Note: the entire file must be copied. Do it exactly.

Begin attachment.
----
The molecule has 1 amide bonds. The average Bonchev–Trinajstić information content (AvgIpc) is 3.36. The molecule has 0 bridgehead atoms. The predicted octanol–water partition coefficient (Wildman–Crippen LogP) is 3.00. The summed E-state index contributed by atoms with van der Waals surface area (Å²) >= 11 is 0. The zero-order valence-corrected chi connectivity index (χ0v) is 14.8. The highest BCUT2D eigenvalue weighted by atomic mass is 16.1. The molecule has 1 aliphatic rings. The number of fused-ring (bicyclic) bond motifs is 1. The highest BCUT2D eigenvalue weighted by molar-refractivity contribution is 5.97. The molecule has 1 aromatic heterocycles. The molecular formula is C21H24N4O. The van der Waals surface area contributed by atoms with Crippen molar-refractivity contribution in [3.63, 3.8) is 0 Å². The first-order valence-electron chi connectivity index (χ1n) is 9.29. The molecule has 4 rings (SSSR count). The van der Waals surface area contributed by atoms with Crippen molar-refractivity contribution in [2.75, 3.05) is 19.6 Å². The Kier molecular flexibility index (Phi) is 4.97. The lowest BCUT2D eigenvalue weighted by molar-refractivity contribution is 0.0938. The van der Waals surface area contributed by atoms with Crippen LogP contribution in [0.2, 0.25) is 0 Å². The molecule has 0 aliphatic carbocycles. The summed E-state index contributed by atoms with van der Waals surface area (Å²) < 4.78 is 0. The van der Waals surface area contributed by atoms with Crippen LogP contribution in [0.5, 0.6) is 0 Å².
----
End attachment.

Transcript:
The molecule has 1 amide bonds. The average Bonchev–Trinajstić information content (AvgIpc) is 3.36. The molecule has 0 bridgehead atoms. The predicted octanol–water partition coefficient (Wildman–Crippen LogP) is 3.00. The summed E-state index contributed by atoms with van der Waals surface area (Å²) >= 11 is 0. The zero-order valence-corrected chi connectivity index (χ0v) is 14.8. The highest BCUT2D eigenvalue weighted by atomic mass is 16.1. The molecule has 1 aliphatic rings. The number of fused-ring (bicyclic) bond motifs is 1. The highest BCUT2D eigenvalue weighted by molar-refractivity contribution is 5.97. The molecule has 1 aromatic heterocycles. The molecular formula is C21H24N4O. The van der Waals surface area contributed by atoms with Crippen molar-refractivity contribution in [3.63, 3.8) is 0 Å². The first-order valence-electron chi connectivity index (χ1n) is 9.29. The molecule has 4 rings (SSSR count). The van der Waals surface area contributed by atoms with Crippen molar-refractivity contribution in [2.75, 3.05) is 19.6 Å². The Kier molecular flexibility index (Phi) is 4.97. The lowest BCUT2D eigenvalue weighted by molar-refractivity contribution is 0.0938. The van der Waals surface area contributed by atoms with Crippen LogP contribution in [0.2, 0.25) is 0 Å². The molecule has 0 aliphatic carbocycles. The summed E-state index contributed by atoms with van der Waals surface area (Å²) < 4.78 is 0. The van der Waals surface area contributed by atoms with Crippen LogP contribution in [0.5, 0.6) is 0 Å².